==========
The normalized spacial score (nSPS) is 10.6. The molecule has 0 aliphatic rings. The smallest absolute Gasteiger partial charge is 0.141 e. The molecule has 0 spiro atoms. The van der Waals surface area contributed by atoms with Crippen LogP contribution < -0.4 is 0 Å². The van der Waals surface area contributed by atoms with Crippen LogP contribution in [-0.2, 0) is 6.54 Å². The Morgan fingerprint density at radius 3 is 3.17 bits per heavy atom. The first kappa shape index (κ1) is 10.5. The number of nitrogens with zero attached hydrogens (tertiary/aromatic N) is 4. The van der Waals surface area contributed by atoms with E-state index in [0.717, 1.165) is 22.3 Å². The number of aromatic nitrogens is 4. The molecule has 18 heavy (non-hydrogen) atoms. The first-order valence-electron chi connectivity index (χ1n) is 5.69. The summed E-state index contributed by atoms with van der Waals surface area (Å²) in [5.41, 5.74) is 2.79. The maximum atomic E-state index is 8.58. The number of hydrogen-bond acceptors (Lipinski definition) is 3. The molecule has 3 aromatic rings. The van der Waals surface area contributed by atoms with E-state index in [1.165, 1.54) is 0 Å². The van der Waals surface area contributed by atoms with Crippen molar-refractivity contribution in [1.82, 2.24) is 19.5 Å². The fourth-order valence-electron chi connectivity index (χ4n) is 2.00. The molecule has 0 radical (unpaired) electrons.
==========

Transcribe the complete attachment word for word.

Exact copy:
The normalized spacial score (nSPS) is 10.6. The molecule has 0 aliphatic rings. The smallest absolute Gasteiger partial charge is 0.141 e. The molecule has 0 spiro atoms. The van der Waals surface area contributed by atoms with Crippen LogP contribution < -0.4 is 0 Å². The van der Waals surface area contributed by atoms with Crippen LogP contribution in [-0.2, 0) is 6.54 Å². The Morgan fingerprint density at radius 3 is 3.17 bits per heavy atom. The first kappa shape index (κ1) is 10.5. The number of nitrogens with zero attached hydrogens (tertiary/aromatic N) is 4. The van der Waals surface area contributed by atoms with E-state index in [0.717, 1.165) is 22.3 Å². The number of aromatic nitrogens is 4. The molecule has 18 heavy (non-hydrogen) atoms. The first-order valence-electron chi connectivity index (χ1n) is 5.69. The summed E-state index contributed by atoms with van der Waals surface area (Å²) in [5.41, 5.74) is 2.79. The maximum atomic E-state index is 8.58. The number of hydrogen-bond acceptors (Lipinski definition) is 3. The molecule has 3 aromatic rings. The van der Waals surface area contributed by atoms with E-state index in [1.165, 1.54) is 0 Å². The van der Waals surface area contributed by atoms with Crippen molar-refractivity contribution in [1.82, 2.24) is 19.5 Å². The fourth-order valence-electron chi connectivity index (χ4n) is 2.00. The molecule has 0 radical (unpaired) electrons.